The plunge in Chinese tech stocks might have concerned some investors, but the pros are taking advantage of what they say is a smart buying opportunity.
Still, the market has suffered a severe swoon this summer. The selloff had wiped out more than 30 percent of the index's gains from its June 12 closing peak. That kind of volatility understandably can rattle investors, who fear that the decline in the stock market leads to a slowing of the broader Chinese economy, which could mean weaker sales for companies doing business there.
However, some investors specializing in technology companies aren't selling: In fact, they're using this weakness to buy Chinese tech firms.
"I am stunned by the opportunities that I see," Joshua Spencer, manager of the T. Rowe Price Global Technology Fund, told CNBC. "I buy stocks where the fundamentals are solid, yet the market has an issue. That strategy will work this time as well."
Spencer has managed the fund for three years. Over that time, the fund's annualized return of 25 percent has beat 99 percent of its rivals, according to Morningstar.
"It is the No. 1 online travel company in China, and it's growing [sales] at nearly 50 percent," said Spencer. "In comparison, Priceline is a $60 billion market franchise. Ctrip could do the same in China." (The company's current market cap is $10 billion).
The stock selloff may also create buying opportunities in American tech companies with exposure to China. This week, Scott Kessler, an analyst at S&P Capital IQ, upgraded Yahoo to "strong buy" because of its stake in Alibaba.
"The Internet segment in China benefits from cyclical growth as well as secular trends," Kessler said. "More people are getting online and buying goods and services."
The assumption among bullish analysts and investors is that the Chinese stock market downturn won't bleed into the broader economy. For now, economists differ on whether that will happen.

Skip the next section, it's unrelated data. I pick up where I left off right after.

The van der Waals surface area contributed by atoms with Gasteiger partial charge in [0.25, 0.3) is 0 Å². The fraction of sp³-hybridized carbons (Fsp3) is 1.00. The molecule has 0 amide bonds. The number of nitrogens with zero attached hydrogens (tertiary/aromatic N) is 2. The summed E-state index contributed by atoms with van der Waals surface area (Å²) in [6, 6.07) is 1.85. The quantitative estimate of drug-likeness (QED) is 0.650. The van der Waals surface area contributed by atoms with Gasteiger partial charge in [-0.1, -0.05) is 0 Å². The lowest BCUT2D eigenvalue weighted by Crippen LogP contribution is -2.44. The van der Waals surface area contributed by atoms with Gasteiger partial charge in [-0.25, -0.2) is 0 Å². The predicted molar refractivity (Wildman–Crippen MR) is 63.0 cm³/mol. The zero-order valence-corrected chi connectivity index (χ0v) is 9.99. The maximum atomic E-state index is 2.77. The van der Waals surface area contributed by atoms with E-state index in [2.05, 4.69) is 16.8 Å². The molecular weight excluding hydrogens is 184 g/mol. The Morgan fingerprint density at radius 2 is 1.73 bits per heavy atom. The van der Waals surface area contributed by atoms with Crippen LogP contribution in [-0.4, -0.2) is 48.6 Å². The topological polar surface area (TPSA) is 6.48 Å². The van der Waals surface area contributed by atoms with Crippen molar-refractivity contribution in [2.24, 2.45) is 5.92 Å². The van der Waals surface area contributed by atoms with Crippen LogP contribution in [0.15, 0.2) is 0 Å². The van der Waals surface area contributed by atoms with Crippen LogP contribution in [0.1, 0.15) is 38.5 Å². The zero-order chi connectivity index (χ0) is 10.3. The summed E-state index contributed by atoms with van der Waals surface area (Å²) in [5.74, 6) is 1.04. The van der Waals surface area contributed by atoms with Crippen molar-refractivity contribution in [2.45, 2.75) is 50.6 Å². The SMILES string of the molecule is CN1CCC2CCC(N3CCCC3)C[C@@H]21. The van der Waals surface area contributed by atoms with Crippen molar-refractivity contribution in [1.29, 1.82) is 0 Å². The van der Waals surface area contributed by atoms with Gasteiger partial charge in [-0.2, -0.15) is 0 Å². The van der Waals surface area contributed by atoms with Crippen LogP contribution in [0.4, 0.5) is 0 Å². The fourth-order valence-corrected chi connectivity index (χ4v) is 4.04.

UBS, for one, sees a "limited impact" on the broader economy, noting that equities in China account for 20 percent of household financial wealth, or just about 12 percent if property is included. Moreover, economists there contend that the correlation between consumption and stock prices is ambiguous.
For that reason, UBS remains bullish on Apple, though noting that Greater China has provided over half of the tech giant's recent revenue growth.
On the other hand, strategists at Bank of American Merrill Lynch contend that the ripple effect from the market correction has yet to show up. But they expect slower growth, poorer corporate earnings and a higher risk of a financial crisis.
So, where does that leave investors?
For his part, T. Rowe's Spencer is sticking with a time-tested strategy: Searching for Chinese companies boasting talented management teams, strong growth and competitive advantages while also keeping a close eye on economic indicators.
If, for instance, Chinese auto sales suffered a steep and sustained plunge, his investment strategy would shift.
"I would be worried about my China stocks," said Spencer. "But then I would be worried about everything else at that point too."